When I’m in a Crowd I Have a Hard Time Hearing
Selective hearing is a term that normally is used as a pejorative, an insult. Maybe you heard your mother suggest that your father had “selective hearing” when she believed he might be ignoring her.
But actually selective hearing is quite the skill, an impressive linguistic task executed by cooperation between your ears and brain.
Hearing in a Crowd
This situation potentially feels familiar: you’re feeling tired from a long workday but your friends all really want to go out for dinner and drinks. They pick the noisiest restaurant (because it’s popular and the food is delicious). And you spend an hour and a half straining your ears, working hard to follow the conversation.
But it’s challenging, and it’s taxing. And it’s a sign of hearing loss.
You think, maybe the restaurant was simply too noisy. But… everyone else appeared to be having a fine go of it. The only person who appeared to be having difficulty was you. So you begin to wonder: Why do ears that have hearing impairment have such a hard time with the noise of a crowded room? Why is it that being able to hear in a crowd is so quick to go? Scientists have begun to discover the solution, and it all begins with selective hearing.
Selective Hearing – How Does it Work?
The scientific term for what we’re broadly calling selective hearing is “hierarchical encoding,” and it doesn’t take place inside of your ears at all. This process nearly entirely occurs in your brain. At least, that’s according to a new study carried out by a team from Columbia University.
Scientists have recognized for some time that human ears basically work as a funnel: they deliver all of the raw data that they gather to your brain. In the auditory cortex the real work is then accomplished. Vibrations triggered by moving air are interpreted by this part of the brain into recognizable sound information.
Just what these processes look like had remained a mystery despite the existing knowledge of the role played by the auditory cortex in the hearing process. Thanks to some innovative research techniques including participants with epilepsy, scientists at Columbia were able to learn more about how the auditory cortex functions in terms of picking out voices in a crowd.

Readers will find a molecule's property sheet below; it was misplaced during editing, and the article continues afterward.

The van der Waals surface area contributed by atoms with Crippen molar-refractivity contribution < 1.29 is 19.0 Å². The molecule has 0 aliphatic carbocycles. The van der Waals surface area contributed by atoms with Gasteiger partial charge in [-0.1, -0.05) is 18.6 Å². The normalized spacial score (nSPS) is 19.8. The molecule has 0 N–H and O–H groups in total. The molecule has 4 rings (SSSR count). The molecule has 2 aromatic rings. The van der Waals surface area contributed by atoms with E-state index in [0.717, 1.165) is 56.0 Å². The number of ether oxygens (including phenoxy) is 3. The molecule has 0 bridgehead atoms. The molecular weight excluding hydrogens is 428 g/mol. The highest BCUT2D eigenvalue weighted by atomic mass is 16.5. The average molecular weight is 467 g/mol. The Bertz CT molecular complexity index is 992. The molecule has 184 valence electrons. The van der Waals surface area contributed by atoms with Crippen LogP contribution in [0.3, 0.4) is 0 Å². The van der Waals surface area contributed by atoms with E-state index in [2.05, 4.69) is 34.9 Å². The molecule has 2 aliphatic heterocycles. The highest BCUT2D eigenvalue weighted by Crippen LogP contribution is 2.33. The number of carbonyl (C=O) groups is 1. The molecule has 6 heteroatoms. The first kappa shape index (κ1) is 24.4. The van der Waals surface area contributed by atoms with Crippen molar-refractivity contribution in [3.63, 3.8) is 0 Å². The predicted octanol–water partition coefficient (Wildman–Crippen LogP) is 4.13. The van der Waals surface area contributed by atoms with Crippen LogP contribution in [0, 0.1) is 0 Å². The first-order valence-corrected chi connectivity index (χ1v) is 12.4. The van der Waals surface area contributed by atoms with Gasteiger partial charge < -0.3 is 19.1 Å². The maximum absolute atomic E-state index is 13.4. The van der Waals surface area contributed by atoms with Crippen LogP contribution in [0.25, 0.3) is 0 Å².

The Hierarchy of Hearing
And here is what these intrepid scientists found out: the majority of the work done by the auditory cortex to isolate particular voices is accomplished by two separate parts. They’re what allows you to sort and intensify distinct voices in loud situations.
- Heschl’s gyrus (HG): The first sorting phase is handled by this region of the auditory cortex. Heschl’s gyrus or HG breaks down each individual voice and separates them into discrete identities.
- Superior temporal gyrus (STG): At some point your brain will need to make some value based choices and this occurs in the STG once it receives the voices which were previously differentiated by the HG. The superior temporal gyrus determines which voices you want to give attention to and which can be confidently moved to the background.
When you start to suffer with hearing problems, it’s harder for your brain to differentiate voices because your ears are missing particular wavelengths of sound (high or low, depending on your hearing loss). Your brain isn’t supplied with enough information to assign separate identities to each voice. It all blends together as a consequence (which means conversations will more difficult to follow).
A New Algorithm From New Science
Hearing aids already have features that make it less difficult to hear in loud circumstances. But hearing aid makers can now incorporate more of those natural functions into their algorithms because they have a better concept of what the process looks like. For example, hearing aids that do more to distinguish voices can assist the Heschl’s gyrus a little bit, bringing about a greater ability for you to understand what your coworkers are saying in that noisy restaurant.
The more we learn about how the brain works, specifically in connection with the ears, the better new technology will be able to mimic what happens in nature. And that can lead to improved hearing outcomes. Then you can concentrate a little more on enjoying yourself and a little less on straining to hear.